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Using a Human Centered Design tool called Challenge Mapping, stakeholders work to unpack opportunities to create an enabling environment for solutions in the coffee value chain. Photo Credit: Aniseh Bro

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AGLC project partners present potential mechanisms for collaboration using international problem-solving networks. Photo Credit: GKI

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GKI Co-Founder and Chief Operating Officer Sara Farley leads a group through Challenge Mapping. Photo Credit: Aniseh Bro

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By clarifying the many interconnected pieces of their complex challenge, AGLC partners can identify steps that can be taken to boost productivity and reduce the effects of Potato Taste. Photo Credit: GKI

Contributors: Andrew Gerard and Katie Bowman

Hot Off the Press: LINK IV Uganda Context Analysis

Boosting Incomes through Improved Access to Banana and Orange-Fleshed Sweet Potato Plant Materials

GKI is proud to announce the release of the LINK (Learning and Innovation Network for Knowledge and Solutions) Uganda Context Analysis, which fits into a larger initiative to forge, optimize, and sustain an international network aimed at solving challenges in propagating and distributing plant materials in rural Uganda.  The goals of this Context Analysis are twofold: (1) to help the LINK Winner better understand the socio-economic and business context surrounding this challenge, and (2) to help newcomers to the budding LINK Uganda network quickly understand the features of the prevailing innovation system that bear on their collective efforts toward a solution.  The rationale for this analysis is to establish a shared understanding of the contextual features—national, sectoral, institutional, and systemic—that affect solutions to the LINK Uganda challenge.

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LINK Winner Dr. Geofrey Arinaitwe shares his passion with team: a TC banana plantlet produced in his lab. Photo: GKI

To understand the challenges and opportunities that exist in developing and distributing improved plant material for banana and orange-fleshed sweet potato (OFSP), it is essential to investigate the innovation system of Uganda—as noted above—but also to buttress this innovation systems analysis with analyses of the value chains for banana and OFSP in Uganda.  Accordingly, this document combines a condensed treatment of the enabling environment for innovation on this challenge, the actors important to agriculture (and specifically tissue culture) development, as well as detail on how they interact, and what possible outcomes to this challenge might look like.  These value chain analyses specifically are designed to provide a coherent picture of the strengths and weaknesses of banana and OFSP production.  Check out the full Context Analysis here!

Building a Biotechnology Network to Fight Malnutrition and Food Insecurity in Uganda

Biotechnology: An answer to food insecurity and malnutrition?


Selling bananas in Kampala, Uganda. Photo: GKI

In Uganda, food insecurity and malnutrition pose enormous challenges.  Large proportions of rural Ugandans face food insecurity, and nearly half of Uganda’s population suffers from malnourishment.  Compounding this challenge, up to 80% of Uganda’s main staple crop of bananas have been destroyed by disease over the past decade.  Sweet potato, which in its orange fleshed variety can fight malnutrition due to its high concentration of iron and vitamin A, suffers from a number of diseases, and has also failed to reach many Ugandans.

BioCrops Uganda Ltd., a small firm led by Dr. Geofrey Arinaitwe and winner of the Global Knowledge Initiative’s LINK (Learning and Innovation Network for Knowledge and Solutions) program, uses biotechnology to take on these challenges by expanding access to clean banana and orange-fleshed sweet potato (OFSP) tissue culture planting materials.  Tissue Culture (TC) planting material, which is free of disease and used to propagate banana and OFSP—can not only slow or even halt the spread of banana diseases, but can also encourage the uptake of OFSP through healthier, more productive plants.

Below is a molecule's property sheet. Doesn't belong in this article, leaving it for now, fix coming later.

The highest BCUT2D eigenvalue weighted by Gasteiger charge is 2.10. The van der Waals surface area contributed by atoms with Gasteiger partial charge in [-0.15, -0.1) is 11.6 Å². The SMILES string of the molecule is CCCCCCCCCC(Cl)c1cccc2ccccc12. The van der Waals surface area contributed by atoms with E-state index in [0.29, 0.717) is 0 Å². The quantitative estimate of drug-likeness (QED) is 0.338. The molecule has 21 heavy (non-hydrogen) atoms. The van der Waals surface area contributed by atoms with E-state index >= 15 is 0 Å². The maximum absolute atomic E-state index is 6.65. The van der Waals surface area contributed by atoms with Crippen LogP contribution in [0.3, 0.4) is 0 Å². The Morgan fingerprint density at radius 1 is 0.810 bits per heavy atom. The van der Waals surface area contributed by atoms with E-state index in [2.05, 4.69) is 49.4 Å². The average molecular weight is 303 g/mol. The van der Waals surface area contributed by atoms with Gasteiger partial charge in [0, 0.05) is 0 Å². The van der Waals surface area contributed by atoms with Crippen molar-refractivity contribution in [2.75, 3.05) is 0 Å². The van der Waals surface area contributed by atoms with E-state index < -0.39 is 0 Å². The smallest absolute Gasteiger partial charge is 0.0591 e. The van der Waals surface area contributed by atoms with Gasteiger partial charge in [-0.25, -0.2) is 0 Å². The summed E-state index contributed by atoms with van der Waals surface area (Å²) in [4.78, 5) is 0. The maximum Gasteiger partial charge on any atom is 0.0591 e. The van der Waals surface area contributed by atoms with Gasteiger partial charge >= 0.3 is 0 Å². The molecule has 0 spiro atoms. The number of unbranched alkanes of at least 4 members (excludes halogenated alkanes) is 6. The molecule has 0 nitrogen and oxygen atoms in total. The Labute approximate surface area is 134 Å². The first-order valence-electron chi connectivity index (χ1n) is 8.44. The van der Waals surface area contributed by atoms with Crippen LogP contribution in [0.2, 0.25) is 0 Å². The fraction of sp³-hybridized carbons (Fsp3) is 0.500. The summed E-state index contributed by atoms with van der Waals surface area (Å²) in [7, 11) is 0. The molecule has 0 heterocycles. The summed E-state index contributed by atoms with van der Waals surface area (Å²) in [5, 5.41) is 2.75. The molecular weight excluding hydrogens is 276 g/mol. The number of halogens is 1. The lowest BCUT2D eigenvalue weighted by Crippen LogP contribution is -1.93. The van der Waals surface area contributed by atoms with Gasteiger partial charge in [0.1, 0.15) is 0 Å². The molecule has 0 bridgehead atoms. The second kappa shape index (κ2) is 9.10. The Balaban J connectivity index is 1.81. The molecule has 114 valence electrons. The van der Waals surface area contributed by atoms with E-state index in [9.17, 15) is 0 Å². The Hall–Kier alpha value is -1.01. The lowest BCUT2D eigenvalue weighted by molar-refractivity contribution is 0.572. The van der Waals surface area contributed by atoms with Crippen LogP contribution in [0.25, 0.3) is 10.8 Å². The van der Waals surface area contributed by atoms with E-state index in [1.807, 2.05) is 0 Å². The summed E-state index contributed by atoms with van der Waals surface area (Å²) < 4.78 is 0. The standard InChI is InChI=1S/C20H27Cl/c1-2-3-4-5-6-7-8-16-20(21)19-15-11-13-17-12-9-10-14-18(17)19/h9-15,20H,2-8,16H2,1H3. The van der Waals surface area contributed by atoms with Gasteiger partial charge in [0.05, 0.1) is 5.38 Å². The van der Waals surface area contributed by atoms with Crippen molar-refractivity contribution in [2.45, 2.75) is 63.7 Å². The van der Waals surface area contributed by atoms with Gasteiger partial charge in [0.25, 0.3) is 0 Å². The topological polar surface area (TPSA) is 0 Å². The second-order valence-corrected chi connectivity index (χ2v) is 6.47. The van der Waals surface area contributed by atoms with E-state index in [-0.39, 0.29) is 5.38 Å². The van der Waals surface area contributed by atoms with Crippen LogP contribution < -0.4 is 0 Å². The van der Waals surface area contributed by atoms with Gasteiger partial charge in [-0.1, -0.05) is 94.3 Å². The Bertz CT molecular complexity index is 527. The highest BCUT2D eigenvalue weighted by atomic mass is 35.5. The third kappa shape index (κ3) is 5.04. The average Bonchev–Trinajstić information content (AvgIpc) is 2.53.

GKI Co-Founder Dr. Nina Fedoroff and Chief Operating Officer Sara Farley discuss tissue culture technology with the BioCrops team. Photo: GKI

In April 2015, building off of a year of work with BioCrops to clarify the specific challenges that need to be addressed to scale TC across Uganda, GKI returned to Uganda with two international experts to launch a LINK problem solving network.

Developing networks and innovations for food security and nutrition

For two weeks in April, GKI worked with the BioCrops team to develop strategies to improve distribution of planting materials, increase capacity along the value chain, improve productivity in the lab, and boost farmer

uptake of TC planting materials. Based on these goals, GKI had identified two key experts to begin building the BioCrops LINK network.  Dr. Nina Fedoroff, former Science and Technology advisor to the US Secretary of State, is a biotechnologist with great experience in lab techniques and Mr. Rami Alsouqi, an agri-business expert based in the Netherlands, has extensive experience in propagating and distributing planting material.  Both joined GKI’s team in Uganda.


Dr. Geofrey Arinaitwe (left) and Dr. David Talengera (right) of BioCrops Uganda Ltd. guide international experts through their screen houses. Photo: GKI

GKI designed and executed a week-long training aimed at identifying specific TC solutions and determining how the team could effectively work together to solve problems.  Fedoroff and Alsouqi joined this facilitated training, providing both practical and strategic advice and resources.  For example, over the course of two days at the BioCrops lab, Alsouqi identified over 20 opportunities for process improvements.  Together, the group charted those interventions that the BioCrops team could take on in the short- and long-term, and began identifying how they might bring new resources and partners into their nascent network.  A first step to activating this network: bringing together high-level actors from the Ugandan agricultural sector to share BioCrops’ work and plans, and work to better understand other actors’ needs.